Should you find yourself with a friend in town and a little time to kill on a quiet Sunday evening, wander down to Glenwood South and look for the arc of twinkle lights illuminating the black awning at C. Grace.
Walk down the short flight of stairs from the street and, once inside, let your eyes adjust to a darkness so thick it seems to settle in your hand. Of the Triangle’s many excellent cocktail bars, C. Grace is the one that seems most likely to require a secret knock and a password to gain entry.
Gold-fringed, red velvet curtains set off a stage, where five nights a week musicians hold forth on the black baby grand piano or horns of their choosing. The sleek settees and armchairs in the back of the bar, which seems to stretch forever beneath the street, make you wish you’d worn your fishnet stockings just because your legs would look so classy curled up on the sofa in them.
On Sunday nights, the stage is quiet, and if you’re lucky, the crowd at the curved bar near the door is thin. All the better for perusing C. Grace’s well-curated drinks list. As you might have guessed, this is no place to look for an Appletini. C. Grace is, however, an excellent place to order a Negroni. And now is an excellent time.
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Apparently, we are living in the “true heyday” of this Italian cocktail staple, if the foreword to the recently published “The Negroni: Drinking to La Dolce Vita, With Recipes & Lore” by Gary Regan, is to be believed.
The classic recipe for the Negroni is one part gin, one part Campari, one part sweet vermouth. The drink endears itself immediately to anyone who loves the Valentine-red liqueur Campari, which includes me. I tasted my first Campari-and-soda in a small bottle shop in Rome after a week in Italy of drinking little but red wine and espresso had left my taste buds travel-weary. The bittersweet strike of the Campari was a shot of the gods’ own palate cleanser.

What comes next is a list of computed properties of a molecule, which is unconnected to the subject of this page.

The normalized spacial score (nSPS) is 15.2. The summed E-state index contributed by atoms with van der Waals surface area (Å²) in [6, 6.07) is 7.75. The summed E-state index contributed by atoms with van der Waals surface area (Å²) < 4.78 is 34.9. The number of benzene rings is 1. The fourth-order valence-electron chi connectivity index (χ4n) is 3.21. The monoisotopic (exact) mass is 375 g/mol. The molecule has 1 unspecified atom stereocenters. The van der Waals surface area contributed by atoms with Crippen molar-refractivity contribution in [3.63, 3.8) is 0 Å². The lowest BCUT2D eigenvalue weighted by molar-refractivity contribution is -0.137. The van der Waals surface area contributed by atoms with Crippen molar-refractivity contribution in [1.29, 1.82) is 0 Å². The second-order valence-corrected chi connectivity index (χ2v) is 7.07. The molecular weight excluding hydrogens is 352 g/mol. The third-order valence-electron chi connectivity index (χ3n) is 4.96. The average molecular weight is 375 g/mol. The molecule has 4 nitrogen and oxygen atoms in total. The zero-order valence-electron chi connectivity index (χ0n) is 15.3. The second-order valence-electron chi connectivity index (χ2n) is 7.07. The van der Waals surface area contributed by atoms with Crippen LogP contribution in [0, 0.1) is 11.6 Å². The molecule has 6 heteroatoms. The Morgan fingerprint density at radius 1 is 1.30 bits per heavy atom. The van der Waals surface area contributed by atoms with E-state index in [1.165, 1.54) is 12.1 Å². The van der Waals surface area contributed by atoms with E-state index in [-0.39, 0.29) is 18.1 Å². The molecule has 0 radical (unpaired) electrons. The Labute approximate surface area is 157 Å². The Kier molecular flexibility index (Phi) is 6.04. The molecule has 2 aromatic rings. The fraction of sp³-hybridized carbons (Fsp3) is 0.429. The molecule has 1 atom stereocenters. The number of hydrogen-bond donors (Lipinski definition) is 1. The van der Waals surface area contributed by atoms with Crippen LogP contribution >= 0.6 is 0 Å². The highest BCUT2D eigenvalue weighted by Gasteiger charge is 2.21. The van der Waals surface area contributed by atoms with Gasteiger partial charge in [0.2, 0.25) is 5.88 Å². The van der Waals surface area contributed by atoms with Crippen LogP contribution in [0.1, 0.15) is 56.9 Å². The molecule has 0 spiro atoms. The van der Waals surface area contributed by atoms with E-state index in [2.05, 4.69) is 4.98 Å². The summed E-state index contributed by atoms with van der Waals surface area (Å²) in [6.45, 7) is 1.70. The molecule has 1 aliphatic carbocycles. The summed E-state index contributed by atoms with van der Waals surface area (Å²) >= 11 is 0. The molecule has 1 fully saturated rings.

Like many a woman who has fallen in love in the Eternal City, I thought my suitor and I shared a special bond. As it turns out, Campari has many lovers. Regan writes that more than 3 million cases of Campari are sold annually in more than 200 countries.
Negroni drinkers are legion these days, too, and not just because they love Campari. The drink’s popularity may be due in part to its swashbuckling backstory, which Regan lays out in his book. It seems not one, but two late 19th to early 20th century historical figures named Count Negroni claim to be the inventor of this drink. More likely is that the drink’s classic formula lends itself so readily to interpretation that it simultaneously feeds our prevailing hunger for the classics and our desire to customize every aspect of modern life. If the Negroni were a song, it would be “Wagon Wheel” – a sturdy, endearing bit of art that compels everyone from great masters to tinkering fools to make it their own.
Regan’s book includes 63 variations, collected from around the world. Some switch the gin out for bourbon or vodka. Others replace sweet vermouth with other aromatics or even vegetable-infused liqueurs. (The Pepper Negroni may be the most daring, calling for an ounce of yellow Chartreuse infused with serranos in place of vermouth.)
C. Grace’s formula is reliably traditional, with just a hint of bitters added as deviation from the strictly classic recipe. My friend and I found Vince, the bartender who attended us on a quiet Sunday evening, more than willing to tinker with the standard to suit our tastes. It turned out that merely contemplating the myriad possibilities of the Negroni satisfied our classic cocktail longings well into the night.
Amber Nimocks is a former News & Observer food editor. Reach her at amberwrites.com.
The Boulevardier is among the many variations on the Negroni included in Gary Regan’s “The Negroni: Drinking to La Dolce Vita, With Recipes & Lore.” It’s a good one for those who happen to keep bourbon on hand more regularly than gin. Stir 1 ounce bourbon, 1 ounce sweet vermouth and 1 ounce Campari together with ice and strain into a cocktail glass. Garnish with an orange slice, lemon twist or cherry.
C. Grace’s Negroni
From Matthew Bettinger of C. Grace in Raleigh.
1 ounce Gordon’s London Dry Gin
1 ounce Campari
1 ounce Cocchi Di Torino Vermouth
1 wide orange peel
Combine gin, Campari and vermouth in a mixing glass with ice. Stir. Strain into a rocks glass. Express oils from orange peel into glass. Add peel. Serve.
Yield: 1 cocktail.